Back to our red-nosed friend, Rudolph seemed adamant to be a part of this crowd that constantly belittled, demeaned, and rejected him. I am particularly bothered by the notion that he was finally accepted as part of the group ONLY after they found use for his “deformity” not in spite of it. BUT HE WAS SO LOVED!! Blah blah blah! Yada yada yada! Hogwash! Rudolph, if you’re out there, I hope you have found the peace, love, and acceptance that you have longed for and rightly deserve. Please accept my deepest apologies if I, in any way, have contributed to your pain by burying my head in the sand. I hope you have moved beyond those dirty reindeer games to a way of life that is filled with peace, integrity, and love.
Here’s my disclaimer: Magic sleighs! Flying reindeer! Illuminating red noses! Obviously there is something magical and mysterious going on at the North Pole that is beyond my understanding. Thus, I think it is safe to say that these human concepts and phenomena likely don’t fit with the relational complexities of magical reindeer. So, I am sure that I, once again, am over analyzing the entire situation with Rudolph the Red-Nosed Reindeer; but, you can’t help but wonder, right?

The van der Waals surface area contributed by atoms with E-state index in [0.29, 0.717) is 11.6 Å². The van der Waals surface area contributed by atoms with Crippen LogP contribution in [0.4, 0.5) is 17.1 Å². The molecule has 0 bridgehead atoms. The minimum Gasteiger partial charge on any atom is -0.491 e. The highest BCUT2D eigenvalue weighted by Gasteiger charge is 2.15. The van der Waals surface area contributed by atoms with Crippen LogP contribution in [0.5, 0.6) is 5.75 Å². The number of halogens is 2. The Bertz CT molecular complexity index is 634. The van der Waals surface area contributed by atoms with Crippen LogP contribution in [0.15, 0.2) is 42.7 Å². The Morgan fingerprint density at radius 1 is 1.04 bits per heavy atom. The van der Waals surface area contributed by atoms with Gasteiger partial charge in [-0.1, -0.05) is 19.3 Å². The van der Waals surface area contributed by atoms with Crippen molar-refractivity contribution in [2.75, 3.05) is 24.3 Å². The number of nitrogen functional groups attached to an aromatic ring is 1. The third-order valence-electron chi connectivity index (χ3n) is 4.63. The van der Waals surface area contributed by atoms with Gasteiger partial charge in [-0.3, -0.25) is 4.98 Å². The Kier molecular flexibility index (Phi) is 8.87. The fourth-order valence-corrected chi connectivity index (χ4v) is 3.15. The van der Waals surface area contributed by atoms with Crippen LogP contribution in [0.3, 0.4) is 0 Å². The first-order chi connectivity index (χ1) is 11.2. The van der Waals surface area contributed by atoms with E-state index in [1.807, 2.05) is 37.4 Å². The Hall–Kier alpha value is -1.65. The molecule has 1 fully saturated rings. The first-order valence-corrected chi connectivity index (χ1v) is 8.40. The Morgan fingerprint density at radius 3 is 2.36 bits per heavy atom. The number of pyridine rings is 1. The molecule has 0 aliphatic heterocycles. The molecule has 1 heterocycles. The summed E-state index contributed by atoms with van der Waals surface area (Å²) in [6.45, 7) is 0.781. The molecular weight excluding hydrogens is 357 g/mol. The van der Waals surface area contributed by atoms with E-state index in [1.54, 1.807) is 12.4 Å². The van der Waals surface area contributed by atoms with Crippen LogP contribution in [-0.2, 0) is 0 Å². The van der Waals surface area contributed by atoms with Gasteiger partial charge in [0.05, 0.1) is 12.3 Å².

My challenge to you this holiday is to remember the underdog. Take time to remember that even in the midst of holiday cheer, there are still people suffering and longing to be loved and accepted. Take it upon yourself to show them your unconditional love for humanity through acts of service and kindness. If you happen to be one who is suffering this holiday season, whether it be the lasting effects of bullying or something altogether different, I hope you won’t delay in getting the help that is likely long overdue. Take the first step in loving yourself by gifting yourself the gift of therapy. You deserve to have peace.
Blessings to you all this holiday season!
Licensed Marital & Family Therapist